The associtation’s decision to not take football squad to Asian Games could hamper the growth of this game.
Earlier last month when the world bagan dipping into the fever of FIFA, Indian football captain Sunil Chhetri’s video on Twitter urging Indian’s to show up for the match at the Mumbai stadium saw a humongous response.
His video, while seeking to revive the spirit of game among football fans across the country, brought to light the fact that despite calling football a priority sport there is nothing much that’s being done on that front. And so recently, even after appeals from Stephen Constantine and press conferences from All India Football Federation (AIFF) to go to Indonesia for the Asian Games, the Indian Football Team missed out when the final list arrived on Monday..
Indian Olympic Association (IOA) has its point to make that the teams ranked in the top eight continentally will compete in the quadrennial event. However, looking at the popularity of the sport in the country, is it the right decision to hamper the growth?
The Indian Men’s team is currently ranked at 14 in Asia and overall 97. The jump has been rather dramatic from 171. What would rankle the fans of the sport is the IOA added eight new sports in the likes of Karate, Kurash, Pencak Silat, Roller Skating, Sambo, Sepaktakraw, Triathlon and Soft Tennis. Not that the athletes in these fields are not worthy but football could have been the ninth on the list.
The criterion in the games is to have players below the age of 23 with three overaged players in the squad.
The popularity of the sport in India can be measured just from the fact that more Indians travelled to Russia to watch the world cup where India is not even playing. It's a country where kids use tennis ball if it's bigger counterpart is not available. The eight new sports have niche outreach and some are even unknown to many.
AIFF technical committee member Henry Menezes demands the government to be more encouraging. “Government should be progressive. They launched Khelo India, talked so big about football now suddenly taking the reverse gear. They should promote and not get regressive. India has a young population and football is a mass sport followed by youngsters. It is an entertainment and crores of Indians are following the ongoing World Cup,” says the former India goalkeeper.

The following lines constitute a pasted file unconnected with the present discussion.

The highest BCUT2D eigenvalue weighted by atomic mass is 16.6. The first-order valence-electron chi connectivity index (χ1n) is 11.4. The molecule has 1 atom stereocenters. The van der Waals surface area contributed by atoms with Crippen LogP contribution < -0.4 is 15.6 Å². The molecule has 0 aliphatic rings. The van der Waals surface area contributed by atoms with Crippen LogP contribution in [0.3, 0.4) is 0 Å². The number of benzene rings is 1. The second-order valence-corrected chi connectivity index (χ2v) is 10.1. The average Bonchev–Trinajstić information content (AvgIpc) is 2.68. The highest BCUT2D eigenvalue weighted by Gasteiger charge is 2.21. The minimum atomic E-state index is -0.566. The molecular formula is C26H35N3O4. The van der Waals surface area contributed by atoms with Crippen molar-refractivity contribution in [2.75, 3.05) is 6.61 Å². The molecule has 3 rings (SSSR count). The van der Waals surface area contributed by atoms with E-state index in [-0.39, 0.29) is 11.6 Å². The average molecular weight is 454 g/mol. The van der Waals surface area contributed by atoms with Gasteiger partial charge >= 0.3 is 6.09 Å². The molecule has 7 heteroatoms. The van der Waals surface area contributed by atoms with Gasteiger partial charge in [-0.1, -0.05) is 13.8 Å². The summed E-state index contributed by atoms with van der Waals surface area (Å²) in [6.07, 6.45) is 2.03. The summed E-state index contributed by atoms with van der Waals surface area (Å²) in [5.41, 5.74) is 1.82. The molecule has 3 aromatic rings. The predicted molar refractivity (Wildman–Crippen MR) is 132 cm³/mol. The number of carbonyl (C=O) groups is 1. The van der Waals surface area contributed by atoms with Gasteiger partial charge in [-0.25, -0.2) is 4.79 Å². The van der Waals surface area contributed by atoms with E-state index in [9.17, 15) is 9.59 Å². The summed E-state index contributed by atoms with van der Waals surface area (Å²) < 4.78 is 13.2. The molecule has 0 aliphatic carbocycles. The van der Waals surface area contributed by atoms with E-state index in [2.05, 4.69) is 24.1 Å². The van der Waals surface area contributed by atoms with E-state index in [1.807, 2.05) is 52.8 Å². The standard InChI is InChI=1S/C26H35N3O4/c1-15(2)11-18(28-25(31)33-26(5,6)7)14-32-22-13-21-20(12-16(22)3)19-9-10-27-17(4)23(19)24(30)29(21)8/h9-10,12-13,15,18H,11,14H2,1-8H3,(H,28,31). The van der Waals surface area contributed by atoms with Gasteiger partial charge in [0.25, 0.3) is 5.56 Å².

Former India footballer Steven Dias who has also featured in the Asian Games insists that this will only hamper the growth. “It is really sad,” his first reaction. “We were ranked 20 once. We are only getting better. If we don’t play we won’t come to know where our strengths lie,” he says.
Dias also argues that this will not be the best decision for the aspiring players mentally. He has over 50 caps for the Indian team and for someone with that sort of know-how; Dias knows what the youngsters need.
“I have played at the Asian Games and I know how important it is for young players to play against strong teams like these. If you keep playing lower teams, you will not grow as a player,” he says.
While the FIFA World Cup is advancing to its business end, who imagined that a Russian team ranked at 70 would eliminate the 2010 champions Spain? In a sport like football where the spirit is greater than skill, standings do not play a part necessarily.
On the other hand, Menezes also demands IOA to use better standard to pick the squads.
“The criterion of top ranking isn’t progressive. There should be a sensible reason. If Russia and Japan would have thought in those terms then they would not have fielded their teams to the World Cup,” says Menezes.
“Look how they performed. There are few sports unheard of. We aren’t against any sport, as every sport should be encouraged. Mass participation is good. If IOA didn’t have sufficient funds, AIFF was willing to volunteer to spend money on Indian men’s and women’s football team,” he adds.
The IOA’s decision has also left the fans furious. Waseem Ahmed who is the founder of the ‘Blue Pilgrims’ ran a campaign on Twitter using ‘#InquilabEIndianFootball’ only to get crestfallen. “If the government says football is a priority, is this how it will grow?” he questions. “There is a great vibe for Indian football currently. This was the right time to capitalize on it. Everyone is watching international football because of the World Cup and I’m sure they would support the team in the Asiad as well,” he says.
—With inputs from Irfan Haji